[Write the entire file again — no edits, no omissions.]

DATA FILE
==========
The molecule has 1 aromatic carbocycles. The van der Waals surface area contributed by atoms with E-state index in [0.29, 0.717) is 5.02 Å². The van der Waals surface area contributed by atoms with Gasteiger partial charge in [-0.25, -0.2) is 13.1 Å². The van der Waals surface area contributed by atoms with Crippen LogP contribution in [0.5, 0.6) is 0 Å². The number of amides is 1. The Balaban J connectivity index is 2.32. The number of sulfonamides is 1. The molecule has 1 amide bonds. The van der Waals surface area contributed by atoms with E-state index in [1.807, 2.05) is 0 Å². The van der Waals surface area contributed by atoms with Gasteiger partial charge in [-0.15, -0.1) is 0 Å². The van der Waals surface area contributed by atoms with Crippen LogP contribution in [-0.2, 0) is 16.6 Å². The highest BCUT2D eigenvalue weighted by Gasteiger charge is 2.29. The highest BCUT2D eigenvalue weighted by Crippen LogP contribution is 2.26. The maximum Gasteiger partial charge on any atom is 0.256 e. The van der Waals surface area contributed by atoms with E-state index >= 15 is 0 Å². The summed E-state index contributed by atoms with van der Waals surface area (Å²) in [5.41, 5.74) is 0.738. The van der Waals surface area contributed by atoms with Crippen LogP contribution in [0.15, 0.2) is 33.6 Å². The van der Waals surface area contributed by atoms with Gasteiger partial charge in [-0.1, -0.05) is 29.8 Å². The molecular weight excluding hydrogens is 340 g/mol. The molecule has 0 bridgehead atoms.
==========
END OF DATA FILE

The molecule has 1 aromatic carbocycles. The van der Waals surface area contributed by atoms with E-state index in [0.29, 0.717) is 5.02 Å². The van der Waals surface area contributed by atoms with Gasteiger partial charge in [-0.25, -0.2) is 13.1 Å². The van der Waals surface area contributed by atoms with Crippen LogP contribution in [0.5, 0.6) is 0 Å². The number of amides is 1. The Balaban J connectivity index is 2.32. The number of sulfonamides is 1. The molecule has 1 amide bonds. The van der Waals surface area contributed by atoms with E-state index in [1.807, 2.05) is 0 Å². The van der Waals surface area contributed by atoms with Gasteiger partial charge in [-0.15, -0.1) is 0 Å². The van der Waals surface area contributed by atoms with Crippen LogP contribution in [-0.2, 0) is 16.6 Å². The highest BCUT2D eigenvalue weighted by Gasteiger charge is 2.29. The highest BCUT2D eigenvalue weighted by Crippen LogP contribution is 2.26. The maximum Gasteiger partial charge on any atom is 0.256 e. The van der Waals surface area contributed by atoms with E-state index >= 15 is 0 Å². The summed E-state index contributed by atoms with van der Waals surface area (Å²) in [5.41, 5.74) is 0.738. The van der Waals surface area contributed by atoms with Crippen LogP contribution in [0.15, 0.2) is 33.6 Å². The van der Waals surface area contributed by atoms with Gasteiger partial charge in [-0.1, -0.05) is 29.8 Å². The molecular weight excluding hydrogens is 340 g/mol. The molecule has 0 bridgehead atoms.